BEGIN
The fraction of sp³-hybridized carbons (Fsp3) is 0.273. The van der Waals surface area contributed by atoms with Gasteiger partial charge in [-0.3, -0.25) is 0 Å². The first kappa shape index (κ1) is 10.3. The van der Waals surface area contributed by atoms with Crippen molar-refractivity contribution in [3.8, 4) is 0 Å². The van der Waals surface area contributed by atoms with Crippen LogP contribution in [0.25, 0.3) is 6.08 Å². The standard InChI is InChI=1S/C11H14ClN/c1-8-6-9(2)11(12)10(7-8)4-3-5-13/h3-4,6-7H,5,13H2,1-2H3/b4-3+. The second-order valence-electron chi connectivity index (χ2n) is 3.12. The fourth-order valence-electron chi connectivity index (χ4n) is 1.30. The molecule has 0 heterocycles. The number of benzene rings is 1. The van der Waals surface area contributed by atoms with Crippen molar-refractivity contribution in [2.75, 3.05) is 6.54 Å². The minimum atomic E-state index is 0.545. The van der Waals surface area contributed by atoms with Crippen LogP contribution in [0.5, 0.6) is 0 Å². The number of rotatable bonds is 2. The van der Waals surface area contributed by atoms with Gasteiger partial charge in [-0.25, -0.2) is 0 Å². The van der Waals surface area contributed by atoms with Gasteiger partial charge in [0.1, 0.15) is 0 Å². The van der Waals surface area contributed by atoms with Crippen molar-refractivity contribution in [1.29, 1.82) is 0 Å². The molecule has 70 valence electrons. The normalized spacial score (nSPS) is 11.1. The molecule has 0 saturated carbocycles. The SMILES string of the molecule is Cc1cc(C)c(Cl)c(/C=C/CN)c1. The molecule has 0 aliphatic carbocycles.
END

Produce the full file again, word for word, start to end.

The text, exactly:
The fraction of sp³-hybridized carbons (Fsp3) is 0.273. The van der Waals surface area contributed by atoms with Gasteiger partial charge in [-0.3, -0.25) is 0 Å². The first kappa shape index (κ1) is 10.3. The van der Waals surface area contributed by atoms with Crippen molar-refractivity contribution in [3.8, 4) is 0 Å². The van der Waals surface area contributed by atoms with Crippen LogP contribution in [0.25, 0.3) is 6.08 Å². The standard InChI is InChI=1S/C11H14ClN/c1-8-6-9(2)11(12)10(7-8)4-3-5-13/h3-4,6-7H,5,13H2,1-2H3/b4-3+. The second-order valence-electron chi connectivity index (χ2n) is 3.12. The fourth-order valence-electron chi connectivity index (χ4n) is 1.30. The molecule has 0 heterocycles. The number of benzene rings is 1. The van der Waals surface area contributed by atoms with Crippen molar-refractivity contribution in [2.75, 3.05) is 6.54 Å². The minimum atomic E-state index is 0.545. The van der Waals surface area contributed by atoms with Crippen LogP contribution in [0.5, 0.6) is 0 Å². The number of rotatable bonds is 2. The van der Waals surface area contributed by atoms with Gasteiger partial charge in [-0.25, -0.2) is 0 Å². The van der Waals surface area contributed by atoms with Gasteiger partial charge in [0.1, 0.15) is 0 Å². The van der Waals surface area contributed by atoms with Crippen molar-refractivity contribution in [1.29, 1.82) is 0 Å². The molecule has 70 valence electrons. The normalized spacial score (nSPS) is 11.1. The molecule has 0 saturated carbocycles. The SMILES string of the molecule is Cc1cc(C)c(Cl)c(/C=C/CN)c1. The molecule has 0 aliphatic carbocycles.